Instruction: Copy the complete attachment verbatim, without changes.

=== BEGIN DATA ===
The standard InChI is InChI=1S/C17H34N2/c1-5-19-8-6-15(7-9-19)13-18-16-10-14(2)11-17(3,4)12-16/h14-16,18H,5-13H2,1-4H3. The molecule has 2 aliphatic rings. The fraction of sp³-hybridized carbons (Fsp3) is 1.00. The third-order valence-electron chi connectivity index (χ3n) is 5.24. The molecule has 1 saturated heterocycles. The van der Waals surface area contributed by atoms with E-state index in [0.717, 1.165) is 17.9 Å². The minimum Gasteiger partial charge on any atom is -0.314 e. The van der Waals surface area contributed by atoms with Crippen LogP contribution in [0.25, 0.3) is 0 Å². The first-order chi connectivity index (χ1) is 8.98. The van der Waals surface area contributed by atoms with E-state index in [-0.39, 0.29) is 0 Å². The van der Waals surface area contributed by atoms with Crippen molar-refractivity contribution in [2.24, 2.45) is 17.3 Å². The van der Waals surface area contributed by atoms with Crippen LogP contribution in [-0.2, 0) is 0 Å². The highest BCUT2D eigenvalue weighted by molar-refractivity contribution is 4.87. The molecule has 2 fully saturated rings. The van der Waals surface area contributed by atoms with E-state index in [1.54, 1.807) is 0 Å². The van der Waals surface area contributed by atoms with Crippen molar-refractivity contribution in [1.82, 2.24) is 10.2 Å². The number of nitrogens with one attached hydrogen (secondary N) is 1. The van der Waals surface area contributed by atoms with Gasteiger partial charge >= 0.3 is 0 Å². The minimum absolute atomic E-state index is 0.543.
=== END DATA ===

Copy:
The standard InChI is InChI=1S/C17H34N2/c1-5-19-8-6-15(7-9-19)13-18-16-10-14(2)11-17(3,4)12-16/h14-16,18H,5-13H2,1-4H3. The molecule has 2 aliphatic rings. The fraction of sp³-hybridized carbons (Fsp3) is 1.00. The third-order valence-electron chi connectivity index (χ3n) is 5.24. The molecule has 1 saturated heterocycles. The van der Waals surface area contributed by atoms with E-state index in [0.717, 1.165) is 17.9 Å². The minimum Gasteiger partial charge on any atom is -0.314 e. The van der Waals surface area contributed by atoms with Crippen LogP contribution in [0.25, 0.3) is 0 Å². The first-order chi connectivity index (χ1) is 8.98. The van der Waals surface area contributed by atoms with E-state index in [-0.39, 0.29) is 0 Å². The van der Waals surface area contributed by atoms with Crippen molar-refractivity contribution in [2.24, 2.45) is 17.3 Å². The van der Waals surface area contributed by atoms with Crippen LogP contribution in [-0.2, 0) is 0 Å². The highest BCUT2D eigenvalue weighted by molar-refractivity contribution is 4.87. The molecule has 2 fully saturated rings. The van der Waals surface area contributed by atoms with E-state index in [1.54, 1.807) is 0 Å². The van der Waals surface area contributed by atoms with Crippen molar-refractivity contribution in [1.82, 2.24) is 10.2 Å². The number of nitrogens with one attached hydrogen (secondary N) is 1. The van der Waals surface area contributed by atoms with Gasteiger partial charge >= 0.3 is 0 Å². The minimum absolute atomic E-state index is 0.543.